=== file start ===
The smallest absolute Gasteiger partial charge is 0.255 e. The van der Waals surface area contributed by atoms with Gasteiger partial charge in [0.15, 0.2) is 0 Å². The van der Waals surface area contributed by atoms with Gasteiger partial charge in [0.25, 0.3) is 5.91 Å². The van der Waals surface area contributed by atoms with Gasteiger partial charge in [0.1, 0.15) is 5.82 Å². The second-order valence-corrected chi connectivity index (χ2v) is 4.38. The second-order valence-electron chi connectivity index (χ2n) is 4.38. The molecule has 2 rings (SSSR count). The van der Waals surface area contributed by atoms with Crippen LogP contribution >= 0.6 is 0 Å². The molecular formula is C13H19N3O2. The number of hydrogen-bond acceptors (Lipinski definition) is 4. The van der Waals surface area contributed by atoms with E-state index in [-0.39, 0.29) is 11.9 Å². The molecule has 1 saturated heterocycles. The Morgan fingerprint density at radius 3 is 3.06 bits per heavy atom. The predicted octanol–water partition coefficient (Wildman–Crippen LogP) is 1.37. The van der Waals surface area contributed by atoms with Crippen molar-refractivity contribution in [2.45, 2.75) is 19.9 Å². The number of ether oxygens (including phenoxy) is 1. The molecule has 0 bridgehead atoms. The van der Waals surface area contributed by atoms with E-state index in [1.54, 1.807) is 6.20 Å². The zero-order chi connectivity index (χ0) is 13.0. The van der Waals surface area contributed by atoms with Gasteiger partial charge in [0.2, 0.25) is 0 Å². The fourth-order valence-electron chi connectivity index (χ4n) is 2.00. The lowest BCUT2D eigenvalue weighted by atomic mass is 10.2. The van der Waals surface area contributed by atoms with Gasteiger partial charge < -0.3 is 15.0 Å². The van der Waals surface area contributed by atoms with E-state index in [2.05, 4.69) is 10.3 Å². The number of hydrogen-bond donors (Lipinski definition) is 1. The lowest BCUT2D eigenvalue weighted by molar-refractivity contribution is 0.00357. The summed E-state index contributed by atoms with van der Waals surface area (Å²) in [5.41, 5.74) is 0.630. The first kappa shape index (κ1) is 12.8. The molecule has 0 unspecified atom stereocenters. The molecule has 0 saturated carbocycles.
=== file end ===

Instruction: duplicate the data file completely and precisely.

The smallest absolute Gasteiger partial charge is 0.255 e. The van der Waals surface area contributed by atoms with Gasteiger partial charge in [0.15, 0.2) is 0 Å². The van der Waals surface area contributed by atoms with Gasteiger partial charge in [0.25, 0.3) is 5.91 Å². The van der Waals surface area contributed by atoms with Gasteiger partial charge in [0.1, 0.15) is 5.82 Å². The second-order valence-corrected chi connectivity index (χ2v) is 4.38. The second-order valence-electron chi connectivity index (χ2n) is 4.38. The molecule has 2 rings (SSSR count). The van der Waals surface area contributed by atoms with Crippen LogP contribution >= 0.6 is 0 Å². The molecular formula is C13H19N3O2. The number of hydrogen-bond acceptors (Lipinski definition) is 4. The van der Waals surface area contributed by atoms with E-state index in [-0.39, 0.29) is 11.9 Å². The molecule has 1 saturated heterocycles. The Morgan fingerprint density at radius 3 is 3.06 bits per heavy atom. The predicted octanol–water partition coefficient (Wildman–Crippen LogP) is 1.37. The van der Waals surface area contributed by atoms with Crippen molar-refractivity contribution in [2.45, 2.75) is 19.9 Å². The number of ether oxygens (including phenoxy) is 1. The molecule has 0 bridgehead atoms. The van der Waals surface area contributed by atoms with E-state index in [1.54, 1.807) is 6.20 Å². The zero-order chi connectivity index (χ0) is 13.0. The van der Waals surface area contributed by atoms with Gasteiger partial charge in [0.2, 0.25) is 0 Å². The fourth-order valence-electron chi connectivity index (χ4n) is 2.00. The lowest BCUT2D eigenvalue weighted by atomic mass is 10.2. The van der Waals surface area contributed by atoms with Gasteiger partial charge < -0.3 is 15.0 Å². The van der Waals surface area contributed by atoms with E-state index in [2.05, 4.69) is 10.3 Å². The number of hydrogen-bond donors (Lipinski definition) is 1. The lowest BCUT2D eigenvalue weighted by molar-refractivity contribution is 0.00357. The summed E-state index contributed by atoms with van der Waals surface area (Å²) in [5.41, 5.74) is 0.630. The first kappa shape index (κ1) is 12.8. The molecule has 0 unspecified atom stereocenters. The molecule has 0 saturated carbocycles.